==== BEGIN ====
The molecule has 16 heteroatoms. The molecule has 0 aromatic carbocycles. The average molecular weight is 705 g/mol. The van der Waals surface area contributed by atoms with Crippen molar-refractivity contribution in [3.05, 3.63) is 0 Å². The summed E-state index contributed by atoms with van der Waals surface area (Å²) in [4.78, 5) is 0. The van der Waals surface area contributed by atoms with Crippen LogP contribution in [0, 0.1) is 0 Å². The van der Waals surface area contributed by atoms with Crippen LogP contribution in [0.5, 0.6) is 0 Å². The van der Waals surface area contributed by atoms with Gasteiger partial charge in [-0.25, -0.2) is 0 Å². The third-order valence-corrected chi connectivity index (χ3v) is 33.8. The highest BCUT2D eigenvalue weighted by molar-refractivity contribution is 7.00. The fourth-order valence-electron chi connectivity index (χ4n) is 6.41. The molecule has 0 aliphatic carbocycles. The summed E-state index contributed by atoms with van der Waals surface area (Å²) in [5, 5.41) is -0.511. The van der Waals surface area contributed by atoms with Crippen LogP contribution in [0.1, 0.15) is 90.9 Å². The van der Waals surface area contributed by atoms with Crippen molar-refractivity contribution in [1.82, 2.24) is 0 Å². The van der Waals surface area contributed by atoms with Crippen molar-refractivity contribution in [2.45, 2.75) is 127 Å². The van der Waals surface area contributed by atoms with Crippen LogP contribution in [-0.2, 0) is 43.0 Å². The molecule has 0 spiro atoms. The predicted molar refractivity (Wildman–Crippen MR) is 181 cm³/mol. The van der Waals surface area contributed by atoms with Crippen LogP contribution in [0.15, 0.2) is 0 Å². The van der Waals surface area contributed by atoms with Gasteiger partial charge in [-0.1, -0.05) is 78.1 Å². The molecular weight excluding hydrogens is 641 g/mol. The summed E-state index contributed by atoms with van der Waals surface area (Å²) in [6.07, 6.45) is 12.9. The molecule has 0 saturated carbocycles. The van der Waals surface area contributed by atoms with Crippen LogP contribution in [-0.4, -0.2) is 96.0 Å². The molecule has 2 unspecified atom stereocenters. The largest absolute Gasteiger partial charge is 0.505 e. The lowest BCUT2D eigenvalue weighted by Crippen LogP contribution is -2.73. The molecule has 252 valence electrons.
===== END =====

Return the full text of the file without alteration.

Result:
The molecule has 16 heteroatoms. The molecule has 0 aromatic carbocycles. The average molecular weight is 705 g/mol. The van der Waals surface area contributed by atoms with Crippen molar-refractivity contribution in [3.05, 3.63) is 0 Å². The summed E-state index contributed by atoms with van der Waals surface area (Å²) in [4.78, 5) is 0. The van der Waals surface area contributed by atoms with Crippen LogP contribution in [0, 0.1) is 0 Å². The van der Waals surface area contributed by atoms with Crippen LogP contribution in [0.5, 0.6) is 0 Å². The van der Waals surface area contributed by atoms with Gasteiger partial charge in [-0.25, -0.2) is 0 Å². The third-order valence-corrected chi connectivity index (χ3v) is 33.8. The highest BCUT2D eigenvalue weighted by molar-refractivity contribution is 7.00. The fourth-order valence-electron chi connectivity index (χ4n) is 6.41. The molecule has 0 aliphatic carbocycles. The summed E-state index contributed by atoms with van der Waals surface area (Å²) in [5, 5.41) is -0.511. The van der Waals surface area contributed by atoms with Crippen LogP contribution in [0.1, 0.15) is 90.9 Å². The van der Waals surface area contributed by atoms with Crippen molar-refractivity contribution in [1.82, 2.24) is 0 Å². The van der Waals surface area contributed by atoms with Crippen molar-refractivity contribution in [2.45, 2.75) is 127 Å². The van der Waals surface area contributed by atoms with Crippen LogP contribution in [-0.2, 0) is 43.0 Å². The molecule has 0 spiro atoms. The predicted molar refractivity (Wildman–Crippen MR) is 181 cm³/mol. The van der Waals surface area contributed by atoms with Crippen LogP contribution in [0.15, 0.2) is 0 Å². The van der Waals surface area contributed by atoms with Gasteiger partial charge in [-0.1, -0.05) is 78.1 Å². The molecular weight excluding hydrogens is 641 g/mol. The summed E-state index contributed by atoms with van der Waals surface area (Å²) in [6.07, 6.45) is 12.9. The molecule has 0 saturated carbocycles. The van der Waals surface area contributed by atoms with Crippen LogP contribution in [-0.4, -0.2) is 96.0 Å². The molecule has 2 unspecified atom stereocenters. The largest absolute Gasteiger partial charge is 0.505 e. The lowest BCUT2D eigenvalue weighted by Crippen LogP contribution is -2.73. The molecule has 252 valence electrons.